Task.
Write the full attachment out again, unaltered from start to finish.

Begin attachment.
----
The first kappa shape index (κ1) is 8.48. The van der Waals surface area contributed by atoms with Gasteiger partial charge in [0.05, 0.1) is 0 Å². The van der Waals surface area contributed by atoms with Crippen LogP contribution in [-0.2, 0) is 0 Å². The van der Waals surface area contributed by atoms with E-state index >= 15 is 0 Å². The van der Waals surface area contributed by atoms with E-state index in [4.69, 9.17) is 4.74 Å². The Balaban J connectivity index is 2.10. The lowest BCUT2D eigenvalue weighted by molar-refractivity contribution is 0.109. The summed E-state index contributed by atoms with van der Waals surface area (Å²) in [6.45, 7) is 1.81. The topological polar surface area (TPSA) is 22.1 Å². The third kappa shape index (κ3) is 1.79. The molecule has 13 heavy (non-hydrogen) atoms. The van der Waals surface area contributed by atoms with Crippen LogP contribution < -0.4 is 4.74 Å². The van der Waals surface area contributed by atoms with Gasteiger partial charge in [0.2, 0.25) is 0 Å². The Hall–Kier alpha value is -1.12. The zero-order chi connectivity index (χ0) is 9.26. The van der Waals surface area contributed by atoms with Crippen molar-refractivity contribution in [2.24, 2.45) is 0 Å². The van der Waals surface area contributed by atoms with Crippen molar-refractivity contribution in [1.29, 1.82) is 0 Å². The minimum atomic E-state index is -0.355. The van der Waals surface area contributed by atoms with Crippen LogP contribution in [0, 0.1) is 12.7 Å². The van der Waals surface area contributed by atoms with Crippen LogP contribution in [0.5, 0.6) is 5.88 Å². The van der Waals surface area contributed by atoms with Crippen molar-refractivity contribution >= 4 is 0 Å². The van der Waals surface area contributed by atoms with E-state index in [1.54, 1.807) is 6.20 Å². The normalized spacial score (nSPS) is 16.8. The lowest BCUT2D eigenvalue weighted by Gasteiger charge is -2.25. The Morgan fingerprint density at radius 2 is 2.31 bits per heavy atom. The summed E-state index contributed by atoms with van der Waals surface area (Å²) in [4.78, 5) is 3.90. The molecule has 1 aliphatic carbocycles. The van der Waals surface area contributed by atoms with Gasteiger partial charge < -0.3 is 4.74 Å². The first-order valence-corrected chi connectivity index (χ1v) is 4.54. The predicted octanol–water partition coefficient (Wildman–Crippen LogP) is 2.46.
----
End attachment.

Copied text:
The first kappa shape index (κ1) is 8.48. The van der Waals surface area contributed by atoms with Gasteiger partial charge in [0.05, 0.1) is 0 Å². The van der Waals surface area contributed by atoms with Crippen LogP contribution in [-0.2, 0) is 0 Å². The van der Waals surface area contributed by atoms with E-state index >= 15 is 0 Å². The van der Waals surface area contributed by atoms with E-state index in [4.69, 9.17) is 4.74 Å². The Balaban J connectivity index is 2.10. The lowest BCUT2D eigenvalue weighted by molar-refractivity contribution is 0.109. The summed E-state index contributed by atoms with van der Waals surface area (Å²) in [6.45, 7) is 1.81. The topological polar surface area (TPSA) is 22.1 Å². The third kappa shape index (κ3) is 1.79. The molecule has 13 heavy (non-hydrogen) atoms. The van der Waals surface area contributed by atoms with Crippen LogP contribution < -0.4 is 4.74 Å². The van der Waals surface area contributed by atoms with Gasteiger partial charge in [0.2, 0.25) is 0 Å². The Hall–Kier alpha value is -1.12. The zero-order chi connectivity index (χ0) is 9.26. The van der Waals surface area contributed by atoms with Crippen molar-refractivity contribution in [2.24, 2.45) is 0 Å². The van der Waals surface area contributed by atoms with Crippen molar-refractivity contribution in [1.29, 1.82) is 0 Å². The minimum atomic E-state index is -0.355. The van der Waals surface area contributed by atoms with Crippen LogP contribution in [0, 0.1) is 12.7 Å². The van der Waals surface area contributed by atoms with Crippen LogP contribution in [0.5, 0.6) is 5.88 Å². The van der Waals surface area contributed by atoms with Crippen molar-refractivity contribution >= 4 is 0 Å². The van der Waals surface area contributed by atoms with E-state index in [1.54, 1.807) is 6.20 Å². The normalized spacial score (nSPS) is 16.8. The lowest BCUT2D eigenvalue weighted by Gasteiger charge is -2.25. The Morgan fingerprint density at radius 2 is 2.31 bits per heavy atom. The summed E-state index contributed by atoms with van der Waals surface area (Å²) in [4.78, 5) is 3.90. The molecule has 1 aliphatic carbocycles. The van der Waals surface area contributed by atoms with Gasteiger partial charge < -0.3 is 4.74 Å². The first-order valence-corrected chi connectivity index (χ1v) is 4.54. The predicted octanol–water partition coefficient (Wildman–Crippen LogP) is 2.46.